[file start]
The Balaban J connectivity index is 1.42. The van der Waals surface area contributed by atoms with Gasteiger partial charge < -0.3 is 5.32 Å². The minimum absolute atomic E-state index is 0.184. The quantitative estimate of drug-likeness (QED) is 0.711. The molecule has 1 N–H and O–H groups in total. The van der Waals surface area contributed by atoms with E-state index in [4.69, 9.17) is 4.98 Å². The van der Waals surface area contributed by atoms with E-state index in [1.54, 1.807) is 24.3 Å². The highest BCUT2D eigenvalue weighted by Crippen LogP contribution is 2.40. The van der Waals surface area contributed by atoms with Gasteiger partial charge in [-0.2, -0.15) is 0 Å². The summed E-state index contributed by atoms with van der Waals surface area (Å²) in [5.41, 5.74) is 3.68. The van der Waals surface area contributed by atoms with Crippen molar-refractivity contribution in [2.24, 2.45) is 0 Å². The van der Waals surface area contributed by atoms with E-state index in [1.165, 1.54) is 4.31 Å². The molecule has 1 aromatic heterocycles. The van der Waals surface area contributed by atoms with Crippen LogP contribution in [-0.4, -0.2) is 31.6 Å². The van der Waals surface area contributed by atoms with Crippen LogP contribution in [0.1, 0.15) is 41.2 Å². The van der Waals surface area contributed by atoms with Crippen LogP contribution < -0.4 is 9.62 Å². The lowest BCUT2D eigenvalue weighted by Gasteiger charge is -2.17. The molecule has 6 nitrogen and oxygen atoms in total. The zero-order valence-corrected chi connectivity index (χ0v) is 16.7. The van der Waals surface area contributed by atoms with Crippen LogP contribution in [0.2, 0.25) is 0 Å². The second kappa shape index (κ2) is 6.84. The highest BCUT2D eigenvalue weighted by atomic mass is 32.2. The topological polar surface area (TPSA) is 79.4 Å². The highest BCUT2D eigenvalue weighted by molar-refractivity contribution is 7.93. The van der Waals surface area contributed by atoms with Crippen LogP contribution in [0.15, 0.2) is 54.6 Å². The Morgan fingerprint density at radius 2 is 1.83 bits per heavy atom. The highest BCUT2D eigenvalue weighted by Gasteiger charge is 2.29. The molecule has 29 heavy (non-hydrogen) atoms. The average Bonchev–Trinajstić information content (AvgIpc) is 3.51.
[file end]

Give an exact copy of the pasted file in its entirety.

The Balaban J connectivity index is 1.42. The van der Waals surface area contributed by atoms with Gasteiger partial charge < -0.3 is 5.32 Å². The minimum absolute atomic E-state index is 0.184. The quantitative estimate of drug-likeness (QED) is 0.711. The molecule has 1 N–H and O–H groups in total. The van der Waals surface area contributed by atoms with E-state index in [4.69, 9.17) is 4.98 Å². The van der Waals surface area contributed by atoms with E-state index in [1.54, 1.807) is 24.3 Å². The highest BCUT2D eigenvalue weighted by Crippen LogP contribution is 2.40. The van der Waals surface area contributed by atoms with Gasteiger partial charge in [-0.2, -0.15) is 0 Å². The summed E-state index contributed by atoms with van der Waals surface area (Å²) in [5.41, 5.74) is 3.68. The van der Waals surface area contributed by atoms with Crippen molar-refractivity contribution in [2.24, 2.45) is 0 Å². The van der Waals surface area contributed by atoms with E-state index in [1.165, 1.54) is 4.31 Å². The molecule has 1 aromatic heterocycles. The van der Waals surface area contributed by atoms with Crippen LogP contribution in [-0.4, -0.2) is 31.6 Å². The van der Waals surface area contributed by atoms with Crippen LogP contribution in [0.1, 0.15) is 41.2 Å². The van der Waals surface area contributed by atoms with Crippen LogP contribution < -0.4 is 9.62 Å². The lowest BCUT2D eigenvalue weighted by Gasteiger charge is -2.17. The molecule has 6 nitrogen and oxygen atoms in total. The zero-order valence-corrected chi connectivity index (χ0v) is 16.7. The van der Waals surface area contributed by atoms with Crippen LogP contribution in [0.2, 0.25) is 0 Å². The second kappa shape index (κ2) is 6.84. The highest BCUT2D eigenvalue weighted by atomic mass is 32.2. The topological polar surface area (TPSA) is 79.4 Å². The highest BCUT2D eigenvalue weighted by molar-refractivity contribution is 7.93. The van der Waals surface area contributed by atoms with Crippen LogP contribution in [0.15, 0.2) is 54.6 Å². The Morgan fingerprint density at radius 2 is 1.83 bits per heavy atom. The highest BCUT2D eigenvalue weighted by Gasteiger charge is 2.29. The molecule has 29 heavy (non-hydrogen) atoms. The average Bonchev–Trinajstić information content (AvgIpc) is 3.51.